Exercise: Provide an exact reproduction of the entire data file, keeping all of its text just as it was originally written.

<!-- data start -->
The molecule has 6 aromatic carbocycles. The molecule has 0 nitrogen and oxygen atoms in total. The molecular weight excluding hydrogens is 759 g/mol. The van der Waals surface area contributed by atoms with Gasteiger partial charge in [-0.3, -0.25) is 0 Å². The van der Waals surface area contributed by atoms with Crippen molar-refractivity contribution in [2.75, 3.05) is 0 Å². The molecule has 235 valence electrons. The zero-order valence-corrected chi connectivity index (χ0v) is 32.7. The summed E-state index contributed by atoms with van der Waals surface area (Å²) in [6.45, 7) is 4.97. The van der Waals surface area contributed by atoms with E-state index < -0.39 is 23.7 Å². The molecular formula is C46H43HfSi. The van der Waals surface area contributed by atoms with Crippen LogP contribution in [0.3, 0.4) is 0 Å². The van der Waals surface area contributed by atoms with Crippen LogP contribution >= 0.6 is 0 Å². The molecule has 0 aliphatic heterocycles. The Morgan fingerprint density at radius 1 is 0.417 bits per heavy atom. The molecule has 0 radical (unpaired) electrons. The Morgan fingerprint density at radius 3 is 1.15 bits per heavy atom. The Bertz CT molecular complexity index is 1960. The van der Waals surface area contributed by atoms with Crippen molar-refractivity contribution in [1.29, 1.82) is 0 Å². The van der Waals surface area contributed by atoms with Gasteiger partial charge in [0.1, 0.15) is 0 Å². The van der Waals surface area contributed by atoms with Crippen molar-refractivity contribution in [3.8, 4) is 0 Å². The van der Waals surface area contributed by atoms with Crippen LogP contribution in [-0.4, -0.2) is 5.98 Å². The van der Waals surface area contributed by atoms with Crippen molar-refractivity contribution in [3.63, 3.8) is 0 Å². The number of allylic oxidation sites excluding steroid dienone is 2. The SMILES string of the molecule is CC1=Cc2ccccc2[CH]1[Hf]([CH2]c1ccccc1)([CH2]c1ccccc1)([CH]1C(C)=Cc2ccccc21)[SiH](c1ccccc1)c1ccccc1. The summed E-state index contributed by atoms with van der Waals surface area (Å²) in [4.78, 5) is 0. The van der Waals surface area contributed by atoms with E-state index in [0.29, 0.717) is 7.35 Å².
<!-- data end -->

The molecule has 6 aromatic carbocycles. The molecule has 0 nitrogen and oxygen atoms in total. The molecular weight excluding hydrogens is 759 g/mol. The van der Waals surface area contributed by atoms with Gasteiger partial charge in [-0.3, -0.25) is 0 Å². The van der Waals surface area contributed by atoms with Crippen molar-refractivity contribution in [2.75, 3.05) is 0 Å². The molecule has 235 valence electrons. The zero-order valence-corrected chi connectivity index (χ0v) is 32.7. The summed E-state index contributed by atoms with van der Waals surface area (Å²) in [6.45, 7) is 4.97. The van der Waals surface area contributed by atoms with E-state index < -0.39 is 23.7 Å². The molecular formula is C46H43HfSi. The van der Waals surface area contributed by atoms with Crippen LogP contribution in [0.3, 0.4) is 0 Å². The van der Waals surface area contributed by atoms with Crippen LogP contribution >= 0.6 is 0 Å². The molecule has 0 aliphatic heterocycles. The Morgan fingerprint density at radius 1 is 0.417 bits per heavy atom. The molecule has 0 radical (unpaired) electrons. The Morgan fingerprint density at radius 3 is 1.15 bits per heavy atom. The Bertz CT molecular complexity index is 1960. The van der Waals surface area contributed by atoms with Crippen molar-refractivity contribution in [1.29, 1.82) is 0 Å². The van der Waals surface area contributed by atoms with Gasteiger partial charge in [0.1, 0.15) is 0 Å². The van der Waals surface area contributed by atoms with Crippen molar-refractivity contribution in [3.8, 4) is 0 Å². The van der Waals surface area contributed by atoms with Crippen LogP contribution in [-0.4, -0.2) is 5.98 Å². The van der Waals surface area contributed by atoms with Crippen molar-refractivity contribution in [3.63, 3.8) is 0 Å². The number of allylic oxidation sites excluding steroid dienone is 2. The SMILES string of the molecule is CC1=Cc2ccccc2[CH]1[Hf]([CH2]c1ccccc1)([CH2]c1ccccc1)([CH]1C(C)=Cc2ccccc21)[SiH](c1ccccc1)c1ccccc1. The summed E-state index contributed by atoms with van der Waals surface area (Å²) in [4.78, 5) is 0. The van der Waals surface area contributed by atoms with E-state index in [0.29, 0.717) is 7.35 Å².